Highlights Observatory monitors urban indicators. Policy makers use GIS to meet sustainable city objectives. UN-HABITAT adds urban observatory to Good Practice list. In the last half century, the human population has grown at a phenomenal rate, leaving many of the world's cities bursting at the seams and often without the resources to care for their residents. From 1950 to the close of the century, earth's human population doubled. The United Nations (UN) estimates that one-half the world's population (an estimated 6 billion people) lives in cities and predicts that by 2050, two-thirds of the world's population will live in cities. It also notes that 50 percent of these urban dwellers live in slum conditions with little access to shelter, water, sanitation, education, or health services. Because sustainable urbanization is one of the most pressing challenges facing the global community in the 21st century, the United Nations launched the United Nations Human Settlements Programme UN-HABITAT. Its aim is to help policy makers and local communities find workable and lasting solutions for developing human settlements. UN-HABITAT promotes socially and environmentally sustainable towns and cities with the goal of providing adequate shelter for all. UN-HABITAT is building a worldwide urban knowledge base via its Global Urban Observatory that will make it possible to monitor and evaluate urban conditions and trends. This global endeavor is supported by a network of local urban observatories, which are designated workshops that develop monitoring tools used for urban policy making. GIS is proving to be a useful technology for monitoring economic, social, and environmental development. The Kingdom of Saudi Arabia's cosmopolitan city Jeddah Municipality launched Jeddah Urban Observatory (JUO) to provide information for planning and policy making. Esri Lebanon sal, Esri's distributor in Lebanon, designed a geospatial solution, built on ArcGIS, that improves the urban knowledge base by providing policy-oriented urban indicators, statistics, and other urban information.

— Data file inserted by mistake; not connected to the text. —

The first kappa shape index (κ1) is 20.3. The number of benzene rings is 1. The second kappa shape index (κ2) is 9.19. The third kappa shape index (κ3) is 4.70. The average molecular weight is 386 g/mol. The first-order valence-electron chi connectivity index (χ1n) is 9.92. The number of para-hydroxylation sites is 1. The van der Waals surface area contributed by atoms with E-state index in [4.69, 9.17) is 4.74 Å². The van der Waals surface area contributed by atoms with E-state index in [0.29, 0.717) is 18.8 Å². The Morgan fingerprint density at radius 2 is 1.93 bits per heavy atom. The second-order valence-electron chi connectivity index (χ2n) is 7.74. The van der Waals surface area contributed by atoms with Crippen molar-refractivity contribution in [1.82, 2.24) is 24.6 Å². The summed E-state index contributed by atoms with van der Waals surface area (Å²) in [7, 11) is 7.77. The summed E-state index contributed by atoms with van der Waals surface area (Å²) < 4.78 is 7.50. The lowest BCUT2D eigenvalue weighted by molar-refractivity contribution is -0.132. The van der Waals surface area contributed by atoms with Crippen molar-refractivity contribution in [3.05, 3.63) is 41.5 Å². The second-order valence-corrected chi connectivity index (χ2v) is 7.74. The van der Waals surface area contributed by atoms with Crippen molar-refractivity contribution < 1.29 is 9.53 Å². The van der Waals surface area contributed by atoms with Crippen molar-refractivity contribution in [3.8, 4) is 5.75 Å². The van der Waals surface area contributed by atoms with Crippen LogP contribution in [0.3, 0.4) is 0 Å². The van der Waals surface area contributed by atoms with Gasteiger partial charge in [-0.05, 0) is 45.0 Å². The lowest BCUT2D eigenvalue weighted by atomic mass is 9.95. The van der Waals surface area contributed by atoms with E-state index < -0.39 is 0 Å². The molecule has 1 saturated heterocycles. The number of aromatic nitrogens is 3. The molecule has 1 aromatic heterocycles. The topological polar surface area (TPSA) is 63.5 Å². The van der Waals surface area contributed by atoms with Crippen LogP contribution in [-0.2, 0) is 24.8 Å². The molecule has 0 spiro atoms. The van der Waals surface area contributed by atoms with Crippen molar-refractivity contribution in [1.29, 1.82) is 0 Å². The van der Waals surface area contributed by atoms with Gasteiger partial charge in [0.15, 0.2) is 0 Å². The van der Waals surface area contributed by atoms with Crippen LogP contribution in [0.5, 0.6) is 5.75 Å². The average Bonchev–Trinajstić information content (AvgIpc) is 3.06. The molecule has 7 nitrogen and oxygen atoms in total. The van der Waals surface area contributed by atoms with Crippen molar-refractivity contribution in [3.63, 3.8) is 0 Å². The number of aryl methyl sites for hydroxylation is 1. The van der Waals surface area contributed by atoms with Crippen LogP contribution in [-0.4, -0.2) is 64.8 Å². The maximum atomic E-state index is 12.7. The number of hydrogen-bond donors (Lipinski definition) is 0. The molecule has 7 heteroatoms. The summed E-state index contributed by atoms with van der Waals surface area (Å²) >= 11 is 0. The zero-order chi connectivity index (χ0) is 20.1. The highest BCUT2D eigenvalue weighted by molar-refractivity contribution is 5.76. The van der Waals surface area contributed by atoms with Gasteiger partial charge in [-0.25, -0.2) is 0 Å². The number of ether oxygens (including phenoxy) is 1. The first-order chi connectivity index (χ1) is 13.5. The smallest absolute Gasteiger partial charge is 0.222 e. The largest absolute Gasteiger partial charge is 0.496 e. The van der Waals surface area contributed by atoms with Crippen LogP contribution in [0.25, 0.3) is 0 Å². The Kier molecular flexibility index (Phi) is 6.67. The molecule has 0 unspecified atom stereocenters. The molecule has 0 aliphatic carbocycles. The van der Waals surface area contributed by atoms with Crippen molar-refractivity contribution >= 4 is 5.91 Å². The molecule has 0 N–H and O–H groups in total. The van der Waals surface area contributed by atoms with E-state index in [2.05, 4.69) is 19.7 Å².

GIS Best Practices